Until recently, most celluloid African films have been made with at least partial funding from the French government. The money came with important strings attached. It was fronted in exchange for the rights to distribute the films in non-commercial venues such as French Cultural Centers; after such screenings, it was unlikely that commercial distributors would be interested in the films. French cameramen, editors, and so on were often imposed on productions in order to guarantee technical quality (and to guarantee work for people in the French film industry), which had the effect of compromising the development of indigenous film aesthetics; and postproduction work had to be done in France, with the result that no matter how many films were shot in Africa, Africa never acquired its own infrastructure for filmmaking (Haynes 2011: 69–70).

Heavy dependence on Western sources of funding and technical assistance has thus caused a good portion of African cinema produced on celluloid to rather be vectors of exogenous ideologies and cultural values. In fact, depending on western funding has entailed that African cineastes subtly reproduce the aesthetics of western films and release films that are less or not leasable at all for the African publics. In this way, external funding has served as a yoke maintaining African cinema in a kind of artistic colonisation. Sharing corollaries, Haffner and Vieyra (2005) observe that African cineastes' heavy dependence on Western cultural institutions for funding has made many African films to be mere copies of European films, in terms of themes and aesthetics. They note that such westernised filmic productions should not be counted among African films. Their contention is that any so-called African film that caters to the sensibilities of western critics and viewers and which leaves no cultural footprints, should not be regarded as African in the strict sense of the word.

Examining Nollywood's Imperialistic Influences on African Cultures and Film Industries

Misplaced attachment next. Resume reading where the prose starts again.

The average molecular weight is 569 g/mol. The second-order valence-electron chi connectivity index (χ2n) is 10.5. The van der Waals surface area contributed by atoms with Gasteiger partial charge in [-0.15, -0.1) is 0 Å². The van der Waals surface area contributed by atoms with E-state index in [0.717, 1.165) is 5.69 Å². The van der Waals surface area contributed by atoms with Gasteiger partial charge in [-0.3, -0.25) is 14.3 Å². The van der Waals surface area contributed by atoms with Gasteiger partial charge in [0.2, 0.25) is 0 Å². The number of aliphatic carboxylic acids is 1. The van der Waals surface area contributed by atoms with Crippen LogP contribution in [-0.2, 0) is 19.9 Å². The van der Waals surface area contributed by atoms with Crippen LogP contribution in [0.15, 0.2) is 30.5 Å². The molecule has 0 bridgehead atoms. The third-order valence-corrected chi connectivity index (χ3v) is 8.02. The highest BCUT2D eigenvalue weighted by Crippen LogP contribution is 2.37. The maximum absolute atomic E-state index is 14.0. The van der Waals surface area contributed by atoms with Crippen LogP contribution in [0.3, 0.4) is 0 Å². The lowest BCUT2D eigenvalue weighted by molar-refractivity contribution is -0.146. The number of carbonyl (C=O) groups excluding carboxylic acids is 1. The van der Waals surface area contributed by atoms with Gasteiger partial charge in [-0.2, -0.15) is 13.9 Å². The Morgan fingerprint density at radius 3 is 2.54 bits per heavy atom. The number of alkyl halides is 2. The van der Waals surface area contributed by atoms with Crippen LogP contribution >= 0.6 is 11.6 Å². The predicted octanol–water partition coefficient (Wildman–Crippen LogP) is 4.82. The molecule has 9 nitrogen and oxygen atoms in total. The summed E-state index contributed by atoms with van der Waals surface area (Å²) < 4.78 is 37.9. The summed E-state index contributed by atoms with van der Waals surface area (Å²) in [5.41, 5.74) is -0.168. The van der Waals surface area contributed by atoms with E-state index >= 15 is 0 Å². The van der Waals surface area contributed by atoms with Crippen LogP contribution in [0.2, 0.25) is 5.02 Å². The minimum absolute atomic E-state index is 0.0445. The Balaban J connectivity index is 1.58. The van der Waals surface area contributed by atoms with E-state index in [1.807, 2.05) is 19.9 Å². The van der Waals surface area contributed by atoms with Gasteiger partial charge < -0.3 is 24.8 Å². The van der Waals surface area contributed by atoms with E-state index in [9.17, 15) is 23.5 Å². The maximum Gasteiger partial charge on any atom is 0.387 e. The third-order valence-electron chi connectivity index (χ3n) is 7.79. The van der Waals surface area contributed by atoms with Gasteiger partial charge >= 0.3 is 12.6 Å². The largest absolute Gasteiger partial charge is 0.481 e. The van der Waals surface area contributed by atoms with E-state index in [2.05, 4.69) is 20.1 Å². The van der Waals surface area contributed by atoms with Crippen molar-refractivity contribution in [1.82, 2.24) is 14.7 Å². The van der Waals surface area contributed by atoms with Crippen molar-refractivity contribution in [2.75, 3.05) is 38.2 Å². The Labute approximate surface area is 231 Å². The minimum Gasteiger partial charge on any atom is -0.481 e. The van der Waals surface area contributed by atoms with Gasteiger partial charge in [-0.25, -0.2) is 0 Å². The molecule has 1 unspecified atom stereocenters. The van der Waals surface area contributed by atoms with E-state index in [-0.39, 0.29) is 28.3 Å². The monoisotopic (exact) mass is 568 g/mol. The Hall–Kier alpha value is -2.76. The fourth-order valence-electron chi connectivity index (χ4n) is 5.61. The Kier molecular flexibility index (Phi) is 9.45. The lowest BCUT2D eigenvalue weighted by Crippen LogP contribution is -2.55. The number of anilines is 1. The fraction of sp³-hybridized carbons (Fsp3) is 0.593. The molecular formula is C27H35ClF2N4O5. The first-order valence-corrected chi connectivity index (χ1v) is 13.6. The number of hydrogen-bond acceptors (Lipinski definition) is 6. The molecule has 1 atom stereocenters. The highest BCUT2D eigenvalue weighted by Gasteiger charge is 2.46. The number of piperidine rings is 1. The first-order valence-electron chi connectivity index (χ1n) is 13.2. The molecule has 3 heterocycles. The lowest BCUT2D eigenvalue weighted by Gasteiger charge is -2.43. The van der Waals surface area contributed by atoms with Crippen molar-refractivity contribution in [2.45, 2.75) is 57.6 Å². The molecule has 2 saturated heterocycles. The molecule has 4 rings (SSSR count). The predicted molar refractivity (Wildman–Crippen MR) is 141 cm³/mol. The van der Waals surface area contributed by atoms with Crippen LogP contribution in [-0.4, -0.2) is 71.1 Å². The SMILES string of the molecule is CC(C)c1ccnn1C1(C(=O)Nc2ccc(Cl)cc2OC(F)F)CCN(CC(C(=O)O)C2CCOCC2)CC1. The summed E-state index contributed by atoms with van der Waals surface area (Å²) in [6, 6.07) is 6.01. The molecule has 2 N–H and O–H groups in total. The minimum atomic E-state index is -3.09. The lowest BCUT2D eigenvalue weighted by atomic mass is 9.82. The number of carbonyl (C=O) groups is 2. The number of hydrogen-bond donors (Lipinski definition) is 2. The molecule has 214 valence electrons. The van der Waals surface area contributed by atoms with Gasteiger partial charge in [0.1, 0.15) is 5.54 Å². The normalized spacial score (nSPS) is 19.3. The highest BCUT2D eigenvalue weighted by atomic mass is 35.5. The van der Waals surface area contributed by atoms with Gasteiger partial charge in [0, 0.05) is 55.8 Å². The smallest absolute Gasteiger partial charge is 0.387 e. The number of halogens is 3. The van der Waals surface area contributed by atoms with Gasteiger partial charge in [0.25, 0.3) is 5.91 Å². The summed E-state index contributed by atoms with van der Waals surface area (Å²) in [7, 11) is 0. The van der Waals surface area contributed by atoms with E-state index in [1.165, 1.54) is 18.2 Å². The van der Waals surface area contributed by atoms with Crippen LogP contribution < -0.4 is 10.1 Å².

Shot in cheap video format, edited on personal computer under volatile and uncertain conditions, copied and reproduced on discs and cassettes, and made to travel beyond the bounds of the Black Continent, Nollywood films remain one of the main cultural products exported by Africa. The Nollywood film industry actually represents the most visible cultural industry and ‘dream factory’ on the African continent since 2009. Bisschoff (2015) contends that it is one of the greatest explosions of popular culture that has happened in Africa. It is also the first economically self-sustainable film industry in the African continent. 

Brief Profile of the Typical Nollywood Film

A typical Nollywood film is based on a small budget which ranges from $10,000 to $70,000 (Fleishman 2019; Endong 2018). Only very few films such as BiyiBandele's Half of a Yellow Sun, The Wedding Party and Robert Peters'30 Days in Atlanta are shot on bigger budgets. The shooting of a typical Nollywood film is generally done within few days to reduce expenses. This is contrary to the production of films in Hollywood or Western cinemas where shooting can sometimes be done during years. In effect, the shoot process in Nollywood is very speedy as explained by Ajibade and Williams (2013):

Cameras roll quickly through multiple scenes. To save precious time, a good many scenes are shot only once. Retakes are kept to the barest minimum. Amidst the screaming of directors, tempos and tempers stand very high as cast and crew scamper to meet deadlines. These deadlines are set not by directors but by video marketers. As bankrollers of the films, marketers literally wait at film locations with video jackets in hand – ready to sell. (Ajibade and Williams 2013: 205)

A typical Nollywood movie is also based on a strong cast. This cast usually includes at least one popular figure and many other actors who, according to many commentators, are hardly professional (Igwe 2015; Barrot 2011; Alamu 2016). The strong cast most often functions as part of the films' Unique Selling Proposition. In other words, the casting of popular figures in the films is ultimately aimed to massively attract potential viewers. Nollywood productions usually involve a lot of improvisation as dependence on film scripts is most often a rarity. Ajibade and Williams share the conclusion that ‘rehearsals are not overly stringent. At some instances there may be no rehearsals at all. Scripts are loose and actors simply improvise dialogues in-between. Besides the high degree of improvisation, the most spectacular aspect of Nollywood is the time it takes to shoot a film’ (Ajibade and Williams 2013: 205).